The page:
Thus, it is paramount that the amplifier’s output impedance be matched, i.e., made equal to the impedance of the speakers, for maximum power (volume) to be transferred and the best audio output possible to be attained.

In the remaining part of this Techspirited article, we shall look at some examples showing the different speaker configurations that can be used to connect to the audio amplifiers, and how you can match the output impedance of the amplifier to that of the speaker.

Each of the following configurations is represented via a speaker impedance wiring diagram. For their analysis, we will need the following two concepts of electricity.

**1.** Series Combination of Impedance.

When impedances in a circuit are connected in series, then their equivalent resistance is the sum of all of them.

Z_{eq} = Z_{1} + Z_{2} +Z_{3} +………+ Z_{n}

**2.** Parallel Combination of Impedance.

When impedances in a circuit are connected in parallel, then their equivalent resistance is the sum of their inverse.

Z_{eq} |
= | 1 | + | 1 | + | 1 | + | . | . | . | + | 1 |

z_{1} |
z_{2} |
z_{3} |
z_{n} |

You may even use the following calculator to calculate speaker impedance.

**Example 1**

As can be seen in the above example, we have a 100W amplifier having 8 ohm output impedance and an 8 ohm speaker connected to it for the sake of impedance matching. As there is only one speaker in this configuration, the speaker will experience the entire 100W from the amplifier. Therefore, in this case, it is recommended that an 8 ohm speaker rated at least 100W be connected.

**Example 2**

In this example, we have a 100W amplifier having 8 ohm output, matched with two 4 ohm speakers. As can be seen in the diagram, the two 4 ohm speakers are in series, and therefore from the above series formula for impedances, we find that the total impedance in the above circuit will be Z_{eq}= (4 + 4) = 8 ohm. Thus, impedance matching is achieved.

The power output from the amplifier will be equally split among the two speakers. Thus each speaker experiences at least 50W of power from the amplifier. Hence, in such a case, it is recommended that two speakers having 50W or 100W each should be used.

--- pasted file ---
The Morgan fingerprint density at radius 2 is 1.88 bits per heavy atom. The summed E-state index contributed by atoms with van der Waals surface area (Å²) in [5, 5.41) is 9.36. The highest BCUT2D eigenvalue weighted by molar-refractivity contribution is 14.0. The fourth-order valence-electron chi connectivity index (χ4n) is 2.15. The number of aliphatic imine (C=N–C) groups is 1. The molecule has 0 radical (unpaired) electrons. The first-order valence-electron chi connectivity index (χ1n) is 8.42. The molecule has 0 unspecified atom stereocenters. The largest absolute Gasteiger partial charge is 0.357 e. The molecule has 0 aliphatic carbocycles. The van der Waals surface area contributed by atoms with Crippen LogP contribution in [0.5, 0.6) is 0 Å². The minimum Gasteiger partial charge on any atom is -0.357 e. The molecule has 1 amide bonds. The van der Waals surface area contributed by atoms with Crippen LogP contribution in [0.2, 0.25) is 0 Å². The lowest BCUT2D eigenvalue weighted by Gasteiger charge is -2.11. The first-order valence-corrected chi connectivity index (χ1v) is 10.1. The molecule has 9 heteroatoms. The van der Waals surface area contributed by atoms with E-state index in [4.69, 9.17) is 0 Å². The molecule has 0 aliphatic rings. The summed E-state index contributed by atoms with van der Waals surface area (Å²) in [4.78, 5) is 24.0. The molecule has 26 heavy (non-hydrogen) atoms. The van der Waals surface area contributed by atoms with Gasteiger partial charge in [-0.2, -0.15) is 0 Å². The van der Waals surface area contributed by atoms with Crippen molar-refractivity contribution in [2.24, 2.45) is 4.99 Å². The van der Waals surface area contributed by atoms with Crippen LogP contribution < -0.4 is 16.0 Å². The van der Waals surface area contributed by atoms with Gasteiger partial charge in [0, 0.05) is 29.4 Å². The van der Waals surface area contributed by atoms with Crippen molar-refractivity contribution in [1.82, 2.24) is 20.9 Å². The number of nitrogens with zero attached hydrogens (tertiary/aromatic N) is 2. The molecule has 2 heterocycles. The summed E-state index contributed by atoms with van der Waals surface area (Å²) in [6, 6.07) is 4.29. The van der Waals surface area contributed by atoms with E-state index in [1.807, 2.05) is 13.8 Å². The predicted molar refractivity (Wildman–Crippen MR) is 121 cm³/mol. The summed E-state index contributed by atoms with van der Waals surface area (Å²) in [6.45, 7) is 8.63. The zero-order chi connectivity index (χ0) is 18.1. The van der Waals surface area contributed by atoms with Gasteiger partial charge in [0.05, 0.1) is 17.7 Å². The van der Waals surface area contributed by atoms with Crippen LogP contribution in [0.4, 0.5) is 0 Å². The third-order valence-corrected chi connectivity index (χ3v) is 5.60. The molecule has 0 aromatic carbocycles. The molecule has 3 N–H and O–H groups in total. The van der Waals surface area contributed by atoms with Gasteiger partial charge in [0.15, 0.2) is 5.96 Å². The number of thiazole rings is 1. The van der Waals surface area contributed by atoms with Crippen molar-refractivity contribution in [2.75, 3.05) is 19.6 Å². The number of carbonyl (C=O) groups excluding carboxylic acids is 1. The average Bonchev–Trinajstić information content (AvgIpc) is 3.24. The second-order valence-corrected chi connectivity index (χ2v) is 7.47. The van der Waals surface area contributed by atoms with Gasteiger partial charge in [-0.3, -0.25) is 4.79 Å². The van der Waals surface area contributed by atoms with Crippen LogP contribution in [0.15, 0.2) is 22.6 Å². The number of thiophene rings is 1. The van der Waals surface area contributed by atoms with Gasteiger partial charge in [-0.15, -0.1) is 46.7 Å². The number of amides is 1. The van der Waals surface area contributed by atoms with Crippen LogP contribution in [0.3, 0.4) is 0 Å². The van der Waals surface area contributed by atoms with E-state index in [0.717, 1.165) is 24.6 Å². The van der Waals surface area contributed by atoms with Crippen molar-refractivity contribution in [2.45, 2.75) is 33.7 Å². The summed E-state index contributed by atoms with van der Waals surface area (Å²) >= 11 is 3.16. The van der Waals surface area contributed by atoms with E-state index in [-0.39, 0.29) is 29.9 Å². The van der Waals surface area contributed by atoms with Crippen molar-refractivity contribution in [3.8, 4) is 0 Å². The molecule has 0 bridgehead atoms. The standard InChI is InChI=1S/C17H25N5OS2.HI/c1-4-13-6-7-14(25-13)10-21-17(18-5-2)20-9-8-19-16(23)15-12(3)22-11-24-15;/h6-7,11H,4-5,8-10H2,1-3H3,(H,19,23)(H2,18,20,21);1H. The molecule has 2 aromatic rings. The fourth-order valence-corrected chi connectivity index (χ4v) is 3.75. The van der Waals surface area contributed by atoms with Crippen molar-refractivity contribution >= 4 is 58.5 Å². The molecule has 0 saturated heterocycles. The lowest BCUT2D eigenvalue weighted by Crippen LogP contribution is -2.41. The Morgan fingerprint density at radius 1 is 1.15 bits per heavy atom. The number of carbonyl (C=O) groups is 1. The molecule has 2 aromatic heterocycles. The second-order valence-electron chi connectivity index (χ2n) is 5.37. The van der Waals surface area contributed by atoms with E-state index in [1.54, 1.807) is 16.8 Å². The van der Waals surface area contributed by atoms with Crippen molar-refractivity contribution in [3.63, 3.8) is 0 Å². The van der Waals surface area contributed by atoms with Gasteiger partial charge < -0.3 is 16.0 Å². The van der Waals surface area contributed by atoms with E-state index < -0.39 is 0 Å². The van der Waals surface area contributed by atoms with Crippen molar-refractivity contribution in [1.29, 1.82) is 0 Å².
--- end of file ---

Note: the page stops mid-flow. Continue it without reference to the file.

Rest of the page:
**Example 3**

In this example, two 16 ohm speakers are connected in a parallel configuration to the 100W amplifier having 8 ohm output impedance. From the above formula for parallel combination of impedances, we get Z_{eq}= [(1÷16 )+ (1÷16)] = 8 ohm. Thus impedance matching is achieved.

The power in this case too will be divided equally among the two speakers. Hence, here, it is recommended that two 16 ohm speakers each rated at 50W or 100W should be used.

**Example 4**

In this example, four speakers having 8 ohm impedance each, are connected in a series and parallel plus combination to a 100W amplifier with 8 ohm output impedance.

Notice that the first two and the last two speakers are connected in parallel with each other. Hence, referring to Example 3, we can work out that both parallel combinations will have an effective impedance of 4 ohm each.

Also, notice that these two parallel combinations are in series with each other. Therefore, referring to the analysis used in Example 2, we get the effective impedance of the entire circuit to be as 8 ohm. Thus, impedance matching is achieved.

Since four speakers are used, power will be equally divided among them, i.e., each speaker will receive at least 25W of power from the amplifier. Therefore, it is recommended that, in this case, 4 speakers rated at 25W or 50W be used.

In conclusion, a speaker’s impedance is an important parameter that dictates the amount of current that will pass through it. It is essential that you match your speakers to your amplifiers or receivers to avoid overworking or damaging the amplifier and for getting the best audio output from it.